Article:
When my friend Damian McCrae sent a peer-reviewed journal article – ‘Bullshit-sensitivity predicts prosocial behaviour’ – through to me I thought he was ‘bullshitting’ me – but no, in fact, it was a fascinating read that I had to share!
Bullshit-sensitivity is the ability to distinguish pseudo-profound bullshit sentences (e.g. “Your movement transforms universal observations”) from genuinely profound sentences (e.g. “The person who never made a mistake never tried something new”).
Although bullshit-sensitivity has been linked to other individual difference measures, it has not yet been shown to predict any actual behaviour. A research study with over a thousand participants from a general sample of the Swedish population, investigated people’s bullshit-receptivity (i.e. their perceived meaningfulness of seven bullshit sentences) and profoundness-receptivity (i.e. their perceived meaningfulness of seven genuinely profound sentences). These variables were then used to predict two types of prosocial behaviour (behaviours intended to help other people). In this case, the researchers used self-reported donations, and a decision to volunteer for charity, as the predicted prosocial behaviours.
The aim of this study was to further develop the academic field of ‘bullshit’ – it followed recent research that focused on individual differences in the extent to which people perceive bullshit as meaningful, which showed that people who rate bullshit sentences as highly meaningful, have more religious and supernatural beliefs, are less reflective, intelligent, and numerate, more prone to ontological (the nature of being) confusions, and conspiratorial ideation, endorse free market policies more, and have more favourable views of Republican presidential candidates in US politics. YIKES!
What did the study reveal?
This study demonstrated that individual differences in how people react to pseudo-profound bullshit statements, or to actually profound statements, predict their behaviour. People with high bullshit-receptivity (i.e. those who find pseudo-profound bullshit statements such as “the unexplainable touches on the inherent experiences of the universe” to be highly meaningful) were overall less likely to engage in prosocial behaviour than people with low bullshit-receptivity. Conversely, people with high profoundness-receptivity (i.e. those who think that actually profound statements such as “your teacher can open the door, but you have to step in” are highly meaningful), were overall more likely to engage in prosocial behaviour than those with low profoundness-receptivity.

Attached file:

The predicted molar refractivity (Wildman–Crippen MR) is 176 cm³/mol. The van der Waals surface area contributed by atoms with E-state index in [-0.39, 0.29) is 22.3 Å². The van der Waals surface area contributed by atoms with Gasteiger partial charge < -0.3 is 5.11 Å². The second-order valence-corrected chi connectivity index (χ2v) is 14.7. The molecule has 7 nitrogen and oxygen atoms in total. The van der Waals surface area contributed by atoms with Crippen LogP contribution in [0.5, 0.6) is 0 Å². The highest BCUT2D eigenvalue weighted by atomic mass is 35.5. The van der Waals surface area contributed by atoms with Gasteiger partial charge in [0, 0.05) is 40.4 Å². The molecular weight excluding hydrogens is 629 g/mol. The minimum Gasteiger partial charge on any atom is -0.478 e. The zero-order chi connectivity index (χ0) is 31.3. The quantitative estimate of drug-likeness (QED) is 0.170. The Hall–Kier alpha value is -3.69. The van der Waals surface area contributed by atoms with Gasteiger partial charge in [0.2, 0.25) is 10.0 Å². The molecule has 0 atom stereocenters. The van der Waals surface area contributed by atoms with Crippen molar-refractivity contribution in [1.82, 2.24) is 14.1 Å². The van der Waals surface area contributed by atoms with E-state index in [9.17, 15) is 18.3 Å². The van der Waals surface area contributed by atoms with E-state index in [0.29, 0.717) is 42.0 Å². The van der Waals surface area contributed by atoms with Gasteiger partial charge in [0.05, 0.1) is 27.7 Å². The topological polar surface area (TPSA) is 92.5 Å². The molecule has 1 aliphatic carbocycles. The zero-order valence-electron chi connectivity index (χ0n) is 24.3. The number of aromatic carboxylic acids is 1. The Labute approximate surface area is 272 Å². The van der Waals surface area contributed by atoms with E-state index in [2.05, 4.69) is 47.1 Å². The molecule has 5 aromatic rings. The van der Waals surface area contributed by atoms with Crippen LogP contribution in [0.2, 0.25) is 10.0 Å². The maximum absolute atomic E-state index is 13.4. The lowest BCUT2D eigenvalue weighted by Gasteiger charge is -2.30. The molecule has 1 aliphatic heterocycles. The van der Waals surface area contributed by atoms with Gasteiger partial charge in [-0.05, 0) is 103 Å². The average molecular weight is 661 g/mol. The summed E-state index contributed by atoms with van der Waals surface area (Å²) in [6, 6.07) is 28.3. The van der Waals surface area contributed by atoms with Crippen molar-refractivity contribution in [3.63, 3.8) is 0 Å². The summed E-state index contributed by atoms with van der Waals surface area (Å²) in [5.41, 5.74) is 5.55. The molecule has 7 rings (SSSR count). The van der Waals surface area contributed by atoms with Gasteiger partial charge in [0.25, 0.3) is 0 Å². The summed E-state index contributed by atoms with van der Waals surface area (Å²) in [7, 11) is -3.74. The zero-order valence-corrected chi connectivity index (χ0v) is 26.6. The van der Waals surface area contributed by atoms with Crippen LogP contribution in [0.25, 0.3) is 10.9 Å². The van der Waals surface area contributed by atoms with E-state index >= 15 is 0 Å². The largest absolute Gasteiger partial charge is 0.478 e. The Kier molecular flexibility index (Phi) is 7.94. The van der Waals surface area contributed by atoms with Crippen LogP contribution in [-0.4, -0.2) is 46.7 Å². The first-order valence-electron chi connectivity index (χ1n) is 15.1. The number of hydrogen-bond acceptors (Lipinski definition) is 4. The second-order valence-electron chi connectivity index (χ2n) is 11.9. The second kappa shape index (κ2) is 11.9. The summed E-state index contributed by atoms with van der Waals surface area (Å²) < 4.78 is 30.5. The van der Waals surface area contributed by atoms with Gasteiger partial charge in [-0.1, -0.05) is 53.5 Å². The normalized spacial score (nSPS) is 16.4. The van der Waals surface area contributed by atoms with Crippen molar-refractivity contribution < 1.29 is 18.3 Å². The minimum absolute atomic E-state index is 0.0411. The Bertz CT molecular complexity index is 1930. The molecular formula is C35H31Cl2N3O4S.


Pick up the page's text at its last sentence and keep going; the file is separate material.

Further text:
This pattern emerged both when prosocial behaviour was assessed in terms of participants’ self-reported donation experience (whether or not they have donated to charity in the past year) and, even clearer, when it was measured in terms of participants’ likelihood to volunteer in order to raise money to charity. For the most part, it also held up well when controlling for potential intermediating factors such as cognitive ability, education, religiosity, age, and time spent completing the survey.
In addition to this, the fact that there were over a thousand participants from a roughly nationally representative Swedish sample, gives the researchers further reason to think that the obtained relations between bullshit- and profoundness-receptivity and prosocial behaviour are robust and generalisable.
The take-home message of this article is that although bullshit-receptivity and profoundness-receptivity were positively correlated with each other, they correlated in opposite directions when it came to prosocial behaviour. This suggests that it is primarily individual differences in bullshit-sensitivity (the ability to distinguish the pseudo-profound from the actually profound), and not individual differences in the propensity to perceive any given sentence as meaningful, that positively predict prosocial behaviour.
These results supports the assertion by researchers in the ‘bullshit’ field, that individual differences in how people react and respond to bullshit is a relevant and important construct, that tells us something about a person over and above her/his cognitive ability. However, the results also show that future research on the psychology of ‘bullshit’ needs to consider not just people’s receptivity to bullshit per se, but that it should situate bullshit-receptivity in the context of people’s ability to distinguish bullshit from the actually profound.
The most straightforward way to make people more bullshit-sensitive is arguably to teach them critical thinking. Future work could thus randomly allocate participants into two groups that take a course in critical thinking during two different semesters, and assess how both groups’ bullshit-sensitivity and prosocial behaviour change over time. If prosocial behaviour is boosted specifically during (or soon after) the course in critical thinking takes place, and this effect is mediated by increases in bullshit-sensitivity, this would support the idea that bullshit-sensitivity increases prosocial behaviour. This has substantial practical implications when it comes to how we should educate our children and community about the need to have well-develop bullshit detection radars.
Read the full article here: ‘Bullshit-sensitivity predicts prosocial behavior’, Plos One. https://doi.org/10.1371/journal.pone.0201474
I have pulled out the parts of the article that I thought were particularly pertinent and adapted the text, with much of the original writing remaining, so please, if you are going to reference this work make sure to do so with the official citation:
Erlandsson, A., Nilsson, A., Tinghog, G., Vastfjfall, D. 2018. ‘Bullshit-sensitivity predicts prosocial behavior’, Plos One. https://doi.org/10.1371/journal.pone.0201474